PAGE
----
What to read next? Ask the Chipping Norton set


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The Independent Culture

The book publicity blurb is one of the most straightforward sources of nepotism. If they're not from the author's friends, they are often delivered by writers with the same agent.

Most of the time, publishers can be pretty sure that the public, uninterested by the incestuous literary sphere, is completely unaware of who's chummy with whom. In the case of Charlie Brooks' new novel Switch, however, the friendships between the author and his blurbers are rather more publicly known. Brooks, husband of Rebekah Brooks (née Wade), is a bastion of the Chipping Norton Set. He's also due in court with his wife on 26 September, a fortnight after his thriller's publication. So who should be providing the puffs, but his fellow Chipping Norton Settees: Jeremy Clarkson, who calls it "a turbo-charged race to the finish", and Alex James, who claims he "couldn't put it down"?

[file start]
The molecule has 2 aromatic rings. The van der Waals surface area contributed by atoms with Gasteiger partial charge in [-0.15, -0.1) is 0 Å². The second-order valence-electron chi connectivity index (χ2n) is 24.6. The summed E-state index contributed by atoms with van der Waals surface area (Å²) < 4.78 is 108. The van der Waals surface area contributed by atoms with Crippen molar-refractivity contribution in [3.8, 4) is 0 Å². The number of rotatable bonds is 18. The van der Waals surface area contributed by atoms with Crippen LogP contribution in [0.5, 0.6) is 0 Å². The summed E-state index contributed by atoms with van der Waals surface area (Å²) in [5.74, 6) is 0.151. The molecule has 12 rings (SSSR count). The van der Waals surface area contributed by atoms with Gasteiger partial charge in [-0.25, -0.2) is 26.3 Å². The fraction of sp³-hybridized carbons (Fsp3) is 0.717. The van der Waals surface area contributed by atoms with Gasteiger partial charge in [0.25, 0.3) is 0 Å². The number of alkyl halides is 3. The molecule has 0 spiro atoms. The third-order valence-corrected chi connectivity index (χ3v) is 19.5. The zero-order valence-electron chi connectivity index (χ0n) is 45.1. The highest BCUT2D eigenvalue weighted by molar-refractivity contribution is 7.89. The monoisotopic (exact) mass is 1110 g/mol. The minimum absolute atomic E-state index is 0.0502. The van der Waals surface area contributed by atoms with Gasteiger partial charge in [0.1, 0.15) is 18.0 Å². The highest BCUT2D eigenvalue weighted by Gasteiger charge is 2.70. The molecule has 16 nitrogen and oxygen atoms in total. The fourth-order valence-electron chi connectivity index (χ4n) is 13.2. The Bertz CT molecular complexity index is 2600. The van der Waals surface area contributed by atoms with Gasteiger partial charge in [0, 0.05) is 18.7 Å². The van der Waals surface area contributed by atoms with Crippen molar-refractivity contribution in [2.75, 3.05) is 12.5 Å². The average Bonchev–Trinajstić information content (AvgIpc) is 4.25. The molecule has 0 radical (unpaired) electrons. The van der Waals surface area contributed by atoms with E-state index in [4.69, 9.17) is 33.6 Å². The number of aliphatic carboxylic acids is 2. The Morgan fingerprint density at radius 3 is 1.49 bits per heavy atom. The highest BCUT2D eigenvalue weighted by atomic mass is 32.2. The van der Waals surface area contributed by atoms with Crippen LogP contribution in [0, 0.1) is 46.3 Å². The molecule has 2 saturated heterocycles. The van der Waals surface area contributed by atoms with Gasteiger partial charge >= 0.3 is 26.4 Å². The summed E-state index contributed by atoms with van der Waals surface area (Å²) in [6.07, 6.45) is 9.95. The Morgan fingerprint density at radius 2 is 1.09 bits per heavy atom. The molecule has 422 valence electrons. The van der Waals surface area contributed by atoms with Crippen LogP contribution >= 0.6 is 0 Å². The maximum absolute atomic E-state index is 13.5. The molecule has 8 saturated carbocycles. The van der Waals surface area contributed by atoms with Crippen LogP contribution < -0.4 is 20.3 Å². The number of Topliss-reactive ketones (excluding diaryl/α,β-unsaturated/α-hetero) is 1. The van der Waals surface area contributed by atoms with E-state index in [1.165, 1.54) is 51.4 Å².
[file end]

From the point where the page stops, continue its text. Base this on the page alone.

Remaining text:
Switch "introduces" Brooks's hero, MI6 spook Max Ward, whose "carefully ordered world is turned upside-down" by "a faceless puppet-master". Brooks dedicates the book "To Rebekah – the best wife in the world – who inspires me with her sense of decency, her clarity of thought and her integrity." By coincidence, Switch is published by an imprint of HarperCollins, which happens to be a subsidiary of Rupert Murdoch's News Corp, of which Mrs Brooks is an ex-employee. I wouldn't be surprised if this is all reverse marketing psychology. The publishers predicting that potential readers, fascinated by press coverage of the puffery, will pick up the book at the airport. In which case, HarperCollins might consider this column a triumph. Might David Cameron be persuaded to provide a quote for the second edition?